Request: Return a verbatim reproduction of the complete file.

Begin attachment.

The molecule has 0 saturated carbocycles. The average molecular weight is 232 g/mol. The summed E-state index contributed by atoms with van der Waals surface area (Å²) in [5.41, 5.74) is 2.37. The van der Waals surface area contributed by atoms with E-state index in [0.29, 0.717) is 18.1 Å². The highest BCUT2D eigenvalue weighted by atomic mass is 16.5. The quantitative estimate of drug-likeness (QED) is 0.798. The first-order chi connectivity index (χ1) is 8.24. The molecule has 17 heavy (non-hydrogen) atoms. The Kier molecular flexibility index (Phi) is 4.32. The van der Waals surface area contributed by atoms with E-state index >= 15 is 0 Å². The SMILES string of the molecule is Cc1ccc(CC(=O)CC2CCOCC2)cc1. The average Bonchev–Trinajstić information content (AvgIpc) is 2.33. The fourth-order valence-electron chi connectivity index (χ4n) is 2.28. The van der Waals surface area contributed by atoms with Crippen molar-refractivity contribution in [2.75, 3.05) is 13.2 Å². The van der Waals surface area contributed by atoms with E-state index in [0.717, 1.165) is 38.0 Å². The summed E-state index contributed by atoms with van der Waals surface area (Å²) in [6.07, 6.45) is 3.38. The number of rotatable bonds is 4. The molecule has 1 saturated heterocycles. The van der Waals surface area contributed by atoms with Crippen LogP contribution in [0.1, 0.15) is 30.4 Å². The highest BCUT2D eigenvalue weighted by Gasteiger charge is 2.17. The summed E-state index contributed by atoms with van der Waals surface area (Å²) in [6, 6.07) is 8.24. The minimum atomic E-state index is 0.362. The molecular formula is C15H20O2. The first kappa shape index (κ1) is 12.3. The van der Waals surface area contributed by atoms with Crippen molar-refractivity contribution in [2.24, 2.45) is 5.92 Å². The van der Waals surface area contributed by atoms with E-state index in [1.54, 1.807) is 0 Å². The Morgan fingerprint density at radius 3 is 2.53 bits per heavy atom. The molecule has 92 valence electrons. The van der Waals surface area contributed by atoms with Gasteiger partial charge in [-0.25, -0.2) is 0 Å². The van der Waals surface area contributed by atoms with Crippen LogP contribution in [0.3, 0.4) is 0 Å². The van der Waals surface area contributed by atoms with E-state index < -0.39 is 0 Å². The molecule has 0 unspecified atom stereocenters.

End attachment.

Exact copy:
The molecule has 0 saturated carbocycles. The average molecular weight is 232 g/mol. The summed E-state index contributed by atoms with van der Waals surface area (Å²) in [5.41, 5.74) is 2.37. The van der Waals surface area contributed by atoms with E-state index in [0.29, 0.717) is 18.1 Å². The highest BCUT2D eigenvalue weighted by atomic mass is 16.5. The quantitative estimate of drug-likeness (QED) is 0.798. The first-order chi connectivity index (χ1) is 8.24. The molecule has 17 heavy (non-hydrogen) atoms. The Kier molecular flexibility index (Phi) is 4.32. The van der Waals surface area contributed by atoms with E-state index >= 15 is 0 Å². The SMILES string of the molecule is Cc1ccc(CC(=O)CC2CCOCC2)cc1. The average Bonchev–Trinajstić information content (AvgIpc) is 2.33. The fourth-order valence-electron chi connectivity index (χ4n) is 2.28. The van der Waals surface area contributed by atoms with Crippen molar-refractivity contribution in [2.75, 3.05) is 13.2 Å². The van der Waals surface area contributed by atoms with E-state index in [0.717, 1.165) is 38.0 Å². The summed E-state index contributed by atoms with van der Waals surface area (Å²) in [6.07, 6.45) is 3.38. The number of rotatable bonds is 4. The molecule has 1 saturated heterocycles. The van der Waals surface area contributed by atoms with Crippen LogP contribution in [0.1, 0.15) is 30.4 Å². The highest BCUT2D eigenvalue weighted by Gasteiger charge is 2.17. The summed E-state index contributed by atoms with van der Waals surface area (Å²) in [6, 6.07) is 8.24. The minimum atomic E-state index is 0.362. The molecular formula is C15H20O2. The first kappa shape index (κ1) is 12.3. The van der Waals surface area contributed by atoms with Crippen molar-refractivity contribution in [2.24, 2.45) is 5.92 Å². The van der Waals surface area contributed by atoms with E-state index in [1.54, 1.807) is 0 Å². The Morgan fingerprint density at radius 3 is 2.53 bits per heavy atom. The molecule has 92 valence electrons. The van der Waals surface area contributed by atoms with Gasteiger partial charge in [-0.25, -0.2) is 0 Å². The van der Waals surface area contributed by atoms with Crippen LogP contribution in [0.3, 0.4) is 0 Å². The van der Waals surface area contributed by atoms with E-state index < -0.39 is 0 Å². The molecule has 0 unspecified atom stereocenters.